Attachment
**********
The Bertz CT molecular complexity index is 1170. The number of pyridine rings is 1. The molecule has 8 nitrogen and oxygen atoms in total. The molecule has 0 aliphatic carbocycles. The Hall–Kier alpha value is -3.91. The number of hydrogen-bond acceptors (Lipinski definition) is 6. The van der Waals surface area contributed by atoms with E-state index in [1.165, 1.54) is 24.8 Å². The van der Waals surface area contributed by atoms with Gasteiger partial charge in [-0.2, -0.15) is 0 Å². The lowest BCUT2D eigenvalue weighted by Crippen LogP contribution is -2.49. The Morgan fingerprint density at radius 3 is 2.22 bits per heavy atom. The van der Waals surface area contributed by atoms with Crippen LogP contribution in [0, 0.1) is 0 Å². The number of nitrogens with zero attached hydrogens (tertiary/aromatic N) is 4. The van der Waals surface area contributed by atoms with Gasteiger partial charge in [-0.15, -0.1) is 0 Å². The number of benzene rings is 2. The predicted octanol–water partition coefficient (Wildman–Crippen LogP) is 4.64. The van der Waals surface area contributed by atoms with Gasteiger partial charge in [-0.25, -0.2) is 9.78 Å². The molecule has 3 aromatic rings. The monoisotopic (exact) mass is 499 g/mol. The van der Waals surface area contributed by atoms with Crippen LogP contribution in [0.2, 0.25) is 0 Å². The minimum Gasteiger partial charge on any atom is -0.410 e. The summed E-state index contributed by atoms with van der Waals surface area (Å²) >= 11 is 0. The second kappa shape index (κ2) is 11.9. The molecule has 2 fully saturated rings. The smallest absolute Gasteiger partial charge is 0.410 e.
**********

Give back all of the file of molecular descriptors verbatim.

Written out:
The Bertz CT molecular complexity index is 1170. The number of pyridine rings is 1. The molecule has 8 nitrogen and oxygen atoms in total. The molecule has 0 aliphatic carbocycles. The Hall–Kier alpha value is -3.91. The number of hydrogen-bond acceptors (Lipinski definition) is 6. The van der Waals surface area contributed by atoms with E-state index in [1.165, 1.54) is 24.8 Å². The van der Waals surface area contributed by atoms with Gasteiger partial charge in [-0.2, -0.15) is 0 Å². The lowest BCUT2D eigenvalue weighted by Crippen LogP contribution is -2.49. The Morgan fingerprint density at radius 3 is 2.22 bits per heavy atom. The van der Waals surface area contributed by atoms with Crippen LogP contribution in [0, 0.1) is 0 Å². The number of nitrogens with zero attached hydrogens (tertiary/aromatic N) is 4. The van der Waals surface area contributed by atoms with Gasteiger partial charge in [-0.15, -0.1) is 0 Å². The number of benzene rings is 2. The predicted octanol–water partition coefficient (Wildman–Crippen LogP) is 4.64. The van der Waals surface area contributed by atoms with Gasteiger partial charge in [-0.25, -0.2) is 9.78 Å². The molecule has 3 aromatic rings. The monoisotopic (exact) mass is 499 g/mol. The van der Waals surface area contributed by atoms with Crippen LogP contribution in [0.2, 0.25) is 0 Å². The minimum Gasteiger partial charge on any atom is -0.410 e. The summed E-state index contributed by atoms with van der Waals surface area (Å²) >= 11 is 0. The second kappa shape index (κ2) is 11.9. The molecule has 2 fully saturated rings. The smallest absolute Gasteiger partial charge is 0.410 e.